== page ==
Gertrude Abercrombie: Portrait of the Artist as a LandscapeJan 7th–Mar 4th 2018
Gertrude Abercrombie (1909-1977) was a painter based in Chicago who created surreal and dream-like imagery. She developed her own unique style and color palette, and explained the images of her work with “It is always myself that I paint.” The exhibition will include over 40 of the artist’s enigmatic works of spare interiors and illusionary landscapes—which have been referred to as “psychic self-portraits.”
Idiosyncratic, charming and irascible, Gertrude was presciently contemporary. Referred to as “the queen of the bohemian artists,” Abercrombie entertained many jazz musicians at her home at parties on Saturday evenings and jam sessions on Sunday afternoons, including friends Dizzy Gillespie and Sonny Rollins.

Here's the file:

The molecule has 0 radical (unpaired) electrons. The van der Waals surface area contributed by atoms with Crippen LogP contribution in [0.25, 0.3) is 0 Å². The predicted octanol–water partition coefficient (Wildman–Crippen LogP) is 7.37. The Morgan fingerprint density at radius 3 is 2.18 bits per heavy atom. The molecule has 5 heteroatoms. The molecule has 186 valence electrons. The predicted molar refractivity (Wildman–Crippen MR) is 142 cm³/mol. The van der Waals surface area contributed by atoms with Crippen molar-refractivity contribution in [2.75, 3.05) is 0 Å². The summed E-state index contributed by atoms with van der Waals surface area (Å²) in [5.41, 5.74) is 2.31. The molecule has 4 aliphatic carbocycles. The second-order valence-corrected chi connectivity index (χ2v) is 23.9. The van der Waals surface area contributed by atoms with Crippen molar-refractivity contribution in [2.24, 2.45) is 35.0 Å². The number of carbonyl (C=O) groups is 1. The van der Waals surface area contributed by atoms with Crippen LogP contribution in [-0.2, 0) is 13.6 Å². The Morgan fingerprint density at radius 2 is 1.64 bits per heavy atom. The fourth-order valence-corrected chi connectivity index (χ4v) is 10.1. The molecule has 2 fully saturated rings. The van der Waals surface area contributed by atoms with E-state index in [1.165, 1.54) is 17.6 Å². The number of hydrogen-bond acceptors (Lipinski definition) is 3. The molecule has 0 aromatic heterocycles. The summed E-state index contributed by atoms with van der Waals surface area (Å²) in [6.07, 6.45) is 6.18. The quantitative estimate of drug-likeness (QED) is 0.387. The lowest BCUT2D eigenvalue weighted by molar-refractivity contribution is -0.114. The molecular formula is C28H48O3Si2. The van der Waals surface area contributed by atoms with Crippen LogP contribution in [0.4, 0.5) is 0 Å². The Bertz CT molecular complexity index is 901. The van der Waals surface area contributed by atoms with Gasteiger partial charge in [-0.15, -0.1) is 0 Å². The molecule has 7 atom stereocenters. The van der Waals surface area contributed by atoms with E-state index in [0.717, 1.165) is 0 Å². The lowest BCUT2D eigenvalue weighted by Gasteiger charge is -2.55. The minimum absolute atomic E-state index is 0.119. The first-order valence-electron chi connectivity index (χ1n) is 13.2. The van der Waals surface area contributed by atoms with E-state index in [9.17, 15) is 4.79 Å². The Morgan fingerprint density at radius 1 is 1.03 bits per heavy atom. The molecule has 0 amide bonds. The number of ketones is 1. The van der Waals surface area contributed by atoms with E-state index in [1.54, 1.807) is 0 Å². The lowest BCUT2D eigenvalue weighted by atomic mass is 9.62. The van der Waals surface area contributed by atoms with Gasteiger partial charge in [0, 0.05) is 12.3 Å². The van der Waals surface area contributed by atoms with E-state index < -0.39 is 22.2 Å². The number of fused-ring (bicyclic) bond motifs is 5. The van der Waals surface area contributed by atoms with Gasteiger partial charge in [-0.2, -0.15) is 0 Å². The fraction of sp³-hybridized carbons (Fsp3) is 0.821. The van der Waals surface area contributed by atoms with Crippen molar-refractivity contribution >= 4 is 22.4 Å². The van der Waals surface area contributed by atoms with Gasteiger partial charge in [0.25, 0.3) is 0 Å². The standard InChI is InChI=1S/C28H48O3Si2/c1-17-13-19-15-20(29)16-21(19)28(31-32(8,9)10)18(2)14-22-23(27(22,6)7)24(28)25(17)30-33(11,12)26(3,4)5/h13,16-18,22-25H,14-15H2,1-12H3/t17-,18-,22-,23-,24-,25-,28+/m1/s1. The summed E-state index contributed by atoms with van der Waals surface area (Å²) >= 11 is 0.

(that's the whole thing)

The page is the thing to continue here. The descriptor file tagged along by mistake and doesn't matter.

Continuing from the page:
Like the jazz musicians with whom she was friends, she established a repertoire of themes upon which she riffed for decades. Cats, clouds, ostrich eggs, doors, lightning bolts, rocks and sea shells set in airless landscapes and spare interiors became a shorthand with which she chronicled her recurring dreams, fears and obsessions. Her works are spare and syncopated—“off the beam” as Gertrude would say—and always self-consciously performative.
The exhibition includes works from the collections of Laura and Gary Maurer, the Illinois State Museum and Elmhurst College.
Gertrude Abercrombie: Portrait of the Artist as Landscape was organized by Jenny Gibbs and coordinated at EAM by Lal Bahcecioglu. Following its presentation at EAM, the exhibition will travel to the Illinois State Museum, Springfield IL (March 23 - June 15, 2018).
Donna Castellanos: You’re Surreal runs concurrently with this exhibition.